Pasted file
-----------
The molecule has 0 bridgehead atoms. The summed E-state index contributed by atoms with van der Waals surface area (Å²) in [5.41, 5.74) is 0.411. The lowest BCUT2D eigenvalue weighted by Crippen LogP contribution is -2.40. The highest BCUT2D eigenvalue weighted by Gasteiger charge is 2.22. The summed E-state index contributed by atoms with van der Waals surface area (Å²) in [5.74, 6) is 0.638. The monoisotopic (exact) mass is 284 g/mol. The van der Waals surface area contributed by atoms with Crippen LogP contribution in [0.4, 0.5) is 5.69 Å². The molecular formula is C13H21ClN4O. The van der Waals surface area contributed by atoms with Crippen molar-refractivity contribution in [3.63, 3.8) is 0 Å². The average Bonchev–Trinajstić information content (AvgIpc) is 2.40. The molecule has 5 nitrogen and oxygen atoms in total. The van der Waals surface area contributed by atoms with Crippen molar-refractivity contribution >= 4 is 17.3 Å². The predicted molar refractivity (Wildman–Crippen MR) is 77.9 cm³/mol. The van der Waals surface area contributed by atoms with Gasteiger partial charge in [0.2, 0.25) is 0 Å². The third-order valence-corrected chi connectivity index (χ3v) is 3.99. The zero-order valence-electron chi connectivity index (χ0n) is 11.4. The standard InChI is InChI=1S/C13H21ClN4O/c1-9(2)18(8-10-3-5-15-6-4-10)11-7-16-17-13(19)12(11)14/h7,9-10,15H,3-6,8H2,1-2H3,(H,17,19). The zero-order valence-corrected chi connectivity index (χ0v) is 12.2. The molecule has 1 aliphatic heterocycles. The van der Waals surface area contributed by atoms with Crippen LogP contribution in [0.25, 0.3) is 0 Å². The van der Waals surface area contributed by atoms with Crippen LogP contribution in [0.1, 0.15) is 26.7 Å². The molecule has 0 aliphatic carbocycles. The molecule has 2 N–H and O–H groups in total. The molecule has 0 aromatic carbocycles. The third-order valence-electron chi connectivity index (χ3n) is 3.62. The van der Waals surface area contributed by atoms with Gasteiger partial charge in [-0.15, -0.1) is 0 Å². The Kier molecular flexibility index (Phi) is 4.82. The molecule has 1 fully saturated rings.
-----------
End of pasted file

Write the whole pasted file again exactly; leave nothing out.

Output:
The molecule has 0 bridgehead atoms. The summed E-state index contributed by atoms with van der Waals surface area (Å²) in [5.41, 5.74) is 0.411. The lowest BCUT2D eigenvalue weighted by Crippen LogP contribution is -2.40. The highest BCUT2D eigenvalue weighted by Gasteiger charge is 2.22. The summed E-state index contributed by atoms with van der Waals surface area (Å²) in [5.74, 6) is 0.638. The monoisotopic (exact) mass is 284 g/mol. The van der Waals surface area contributed by atoms with Crippen LogP contribution in [0.4, 0.5) is 5.69 Å². The molecular formula is C13H21ClN4O. The van der Waals surface area contributed by atoms with Crippen molar-refractivity contribution in [3.63, 3.8) is 0 Å². The average Bonchev–Trinajstić information content (AvgIpc) is 2.40. The molecule has 5 nitrogen and oxygen atoms in total. The van der Waals surface area contributed by atoms with Crippen molar-refractivity contribution >= 4 is 17.3 Å². The predicted molar refractivity (Wildman–Crippen MR) is 77.9 cm³/mol. The van der Waals surface area contributed by atoms with Gasteiger partial charge in [0.2, 0.25) is 0 Å². The third-order valence-corrected chi connectivity index (χ3v) is 3.99. The zero-order valence-electron chi connectivity index (χ0n) is 11.4. The standard InChI is InChI=1S/C13H21ClN4O/c1-9(2)18(8-10-3-5-15-6-4-10)11-7-16-17-13(19)12(11)14/h7,9-10,15H,3-6,8H2,1-2H3,(H,17,19). The zero-order valence-corrected chi connectivity index (χ0v) is 12.2. The molecule has 1 aliphatic heterocycles. The van der Waals surface area contributed by atoms with Crippen LogP contribution in [0.25, 0.3) is 0 Å². The van der Waals surface area contributed by atoms with Crippen LogP contribution in [0.1, 0.15) is 26.7 Å². The molecule has 0 aliphatic carbocycles. The molecule has 2 N–H and O–H groups in total. The molecule has 0 aromatic carbocycles. The third-order valence-electron chi connectivity index (χ3n) is 3.62. The van der Waals surface area contributed by atoms with Gasteiger partial charge in [-0.15, -0.1) is 0 Å². The Kier molecular flexibility index (Phi) is 4.82. The molecule has 1 fully saturated rings.